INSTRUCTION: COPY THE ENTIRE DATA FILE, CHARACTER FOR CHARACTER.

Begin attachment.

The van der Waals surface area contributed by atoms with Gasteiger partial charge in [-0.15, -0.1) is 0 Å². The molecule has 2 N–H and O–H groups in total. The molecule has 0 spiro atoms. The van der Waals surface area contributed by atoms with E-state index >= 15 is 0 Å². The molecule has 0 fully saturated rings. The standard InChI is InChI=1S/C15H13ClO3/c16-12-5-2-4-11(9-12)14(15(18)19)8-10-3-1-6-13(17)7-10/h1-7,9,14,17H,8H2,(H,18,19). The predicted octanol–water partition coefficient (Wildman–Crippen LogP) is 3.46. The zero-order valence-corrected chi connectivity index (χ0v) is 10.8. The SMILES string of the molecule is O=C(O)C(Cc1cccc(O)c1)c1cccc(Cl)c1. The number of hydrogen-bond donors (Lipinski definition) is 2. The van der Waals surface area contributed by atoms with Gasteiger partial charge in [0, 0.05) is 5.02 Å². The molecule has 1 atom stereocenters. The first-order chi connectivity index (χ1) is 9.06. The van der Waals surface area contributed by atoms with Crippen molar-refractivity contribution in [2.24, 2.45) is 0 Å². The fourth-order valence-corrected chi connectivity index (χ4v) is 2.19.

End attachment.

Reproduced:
The van der Waals surface area contributed by atoms with Gasteiger partial charge in [-0.15, -0.1) is 0 Å². The molecule has 2 N–H and O–H groups in total. The molecule has 0 spiro atoms. The van der Waals surface area contributed by atoms with E-state index >= 15 is 0 Å². The molecule has 0 fully saturated rings. The standard InChI is InChI=1S/C15H13ClO3/c16-12-5-2-4-11(9-12)14(15(18)19)8-10-3-1-6-13(17)7-10/h1-7,9,14,17H,8H2,(H,18,19). The predicted octanol–water partition coefficient (Wildman–Crippen LogP) is 3.46. The zero-order valence-corrected chi connectivity index (χ0v) is 10.8. The SMILES string of the molecule is O=C(O)C(Cc1cccc(O)c1)c1cccc(Cl)c1. The number of hydrogen-bond donors (Lipinski definition) is 2. The van der Waals surface area contributed by atoms with Gasteiger partial charge in [0, 0.05) is 5.02 Å². The molecule has 1 atom stereocenters. The first-order chi connectivity index (χ1) is 9.06. The van der Waals surface area contributed by atoms with Crippen molar-refractivity contribution in [2.24, 2.45) is 0 Å². The fourth-order valence-corrected chi connectivity index (χ4v) is 2.19.